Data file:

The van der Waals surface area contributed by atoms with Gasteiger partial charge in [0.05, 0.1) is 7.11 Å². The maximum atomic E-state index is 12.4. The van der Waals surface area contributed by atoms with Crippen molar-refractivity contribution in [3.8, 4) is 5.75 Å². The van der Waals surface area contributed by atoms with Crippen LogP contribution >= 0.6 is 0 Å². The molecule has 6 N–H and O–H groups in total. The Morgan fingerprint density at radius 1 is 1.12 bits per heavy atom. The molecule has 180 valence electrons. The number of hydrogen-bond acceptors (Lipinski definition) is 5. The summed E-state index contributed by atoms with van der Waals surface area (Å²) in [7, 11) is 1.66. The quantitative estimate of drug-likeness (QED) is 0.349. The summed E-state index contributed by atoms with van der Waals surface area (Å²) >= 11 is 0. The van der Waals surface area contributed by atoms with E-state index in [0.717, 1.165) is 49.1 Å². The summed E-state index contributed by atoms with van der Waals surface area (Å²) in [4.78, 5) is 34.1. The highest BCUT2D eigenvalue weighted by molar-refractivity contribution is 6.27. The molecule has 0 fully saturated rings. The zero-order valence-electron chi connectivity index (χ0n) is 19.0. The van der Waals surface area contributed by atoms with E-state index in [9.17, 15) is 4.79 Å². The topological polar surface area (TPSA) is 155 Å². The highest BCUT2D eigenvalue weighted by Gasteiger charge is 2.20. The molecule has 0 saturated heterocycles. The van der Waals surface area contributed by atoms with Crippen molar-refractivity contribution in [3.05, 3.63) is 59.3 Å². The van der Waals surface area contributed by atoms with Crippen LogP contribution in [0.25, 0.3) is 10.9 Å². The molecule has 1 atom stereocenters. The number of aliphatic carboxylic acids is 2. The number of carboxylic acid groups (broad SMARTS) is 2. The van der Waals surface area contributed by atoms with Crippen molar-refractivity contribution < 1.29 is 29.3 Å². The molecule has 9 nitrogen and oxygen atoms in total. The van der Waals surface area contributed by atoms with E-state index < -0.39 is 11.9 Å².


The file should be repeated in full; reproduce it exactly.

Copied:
The van der Waals surface area contributed by atoms with Gasteiger partial charge in [0.05, 0.1) is 7.11 Å². The maximum atomic E-state index is 12.4. The van der Waals surface area contributed by atoms with Crippen molar-refractivity contribution in [3.8, 4) is 5.75 Å². The van der Waals surface area contributed by atoms with Crippen LogP contribution >= 0.6 is 0 Å². The molecule has 6 N–H and O–H groups in total. The Morgan fingerprint density at radius 1 is 1.12 bits per heavy atom. The molecule has 180 valence electrons. The number of hydrogen-bond acceptors (Lipinski definition) is 5. The summed E-state index contributed by atoms with van der Waals surface area (Å²) in [7, 11) is 1.66. The quantitative estimate of drug-likeness (QED) is 0.349. The summed E-state index contributed by atoms with van der Waals surface area (Å²) >= 11 is 0. The van der Waals surface area contributed by atoms with E-state index in [0.717, 1.165) is 49.1 Å². The summed E-state index contributed by atoms with van der Waals surface area (Å²) in [4.78, 5) is 34.1. The highest BCUT2D eigenvalue weighted by molar-refractivity contribution is 6.27. The molecule has 0 fully saturated rings. The zero-order valence-electron chi connectivity index (χ0n) is 19.0. The van der Waals surface area contributed by atoms with E-state index in [9.17, 15) is 4.79 Å². The topological polar surface area (TPSA) is 155 Å². The highest BCUT2D eigenvalue weighted by Gasteiger charge is 2.20. The molecule has 0 saturated heterocycles. The van der Waals surface area contributed by atoms with Crippen molar-refractivity contribution in [3.05, 3.63) is 59.3 Å². The van der Waals surface area contributed by atoms with Crippen LogP contribution in [0.25, 0.3) is 10.9 Å². The molecule has 1 atom stereocenters. The number of aliphatic carboxylic acids is 2. The number of carboxylic acid groups (broad SMARTS) is 2. The van der Waals surface area contributed by atoms with Crippen molar-refractivity contribution < 1.29 is 29.3 Å². The molecule has 9 nitrogen and oxygen atoms in total. The van der Waals surface area contributed by atoms with E-state index < -0.39 is 11.9 Å².